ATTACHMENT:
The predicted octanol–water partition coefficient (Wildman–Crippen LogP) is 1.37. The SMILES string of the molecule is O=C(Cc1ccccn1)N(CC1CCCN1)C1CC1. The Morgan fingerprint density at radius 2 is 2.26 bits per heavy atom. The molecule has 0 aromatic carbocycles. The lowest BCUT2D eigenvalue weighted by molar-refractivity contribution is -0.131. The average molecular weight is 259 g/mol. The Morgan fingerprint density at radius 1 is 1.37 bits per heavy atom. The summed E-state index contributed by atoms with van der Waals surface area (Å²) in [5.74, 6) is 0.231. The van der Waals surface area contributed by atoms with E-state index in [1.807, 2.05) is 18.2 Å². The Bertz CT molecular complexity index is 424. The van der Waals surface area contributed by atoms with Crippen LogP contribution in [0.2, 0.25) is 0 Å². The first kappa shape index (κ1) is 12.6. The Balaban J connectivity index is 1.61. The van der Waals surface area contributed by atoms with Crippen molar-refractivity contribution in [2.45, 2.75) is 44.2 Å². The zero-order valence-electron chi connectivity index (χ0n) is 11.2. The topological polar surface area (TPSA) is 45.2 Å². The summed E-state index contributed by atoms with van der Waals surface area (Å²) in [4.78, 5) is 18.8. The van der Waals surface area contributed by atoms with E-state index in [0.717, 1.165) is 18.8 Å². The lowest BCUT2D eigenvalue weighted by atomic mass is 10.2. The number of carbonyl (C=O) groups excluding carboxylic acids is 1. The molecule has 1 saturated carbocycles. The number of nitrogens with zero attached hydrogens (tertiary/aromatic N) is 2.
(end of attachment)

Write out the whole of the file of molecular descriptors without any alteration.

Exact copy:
The predicted octanol–water partition coefficient (Wildman–Crippen LogP) is 1.37. The SMILES string of the molecule is O=C(Cc1ccccn1)N(CC1CCCN1)C1CC1. The Morgan fingerprint density at radius 2 is 2.26 bits per heavy atom. The molecule has 0 aromatic carbocycles. The lowest BCUT2D eigenvalue weighted by molar-refractivity contribution is -0.131. The average molecular weight is 259 g/mol. The Morgan fingerprint density at radius 1 is 1.37 bits per heavy atom. The summed E-state index contributed by atoms with van der Waals surface area (Å²) in [5.74, 6) is 0.231. The van der Waals surface area contributed by atoms with E-state index in [1.807, 2.05) is 18.2 Å². The Bertz CT molecular complexity index is 424. The van der Waals surface area contributed by atoms with Crippen LogP contribution in [0.2, 0.25) is 0 Å². The first kappa shape index (κ1) is 12.6. The Balaban J connectivity index is 1.61. The van der Waals surface area contributed by atoms with Crippen molar-refractivity contribution in [2.45, 2.75) is 44.2 Å². The zero-order valence-electron chi connectivity index (χ0n) is 11.2. The topological polar surface area (TPSA) is 45.2 Å². The summed E-state index contributed by atoms with van der Waals surface area (Å²) in [4.78, 5) is 18.8. The van der Waals surface area contributed by atoms with E-state index in [0.717, 1.165) is 18.8 Å². The lowest BCUT2D eigenvalue weighted by atomic mass is 10.2. The number of carbonyl (C=O) groups excluding carboxylic acids is 1. The molecule has 1 saturated carbocycles. The number of nitrogens with zero attached hydrogens (tertiary/aromatic N) is 2.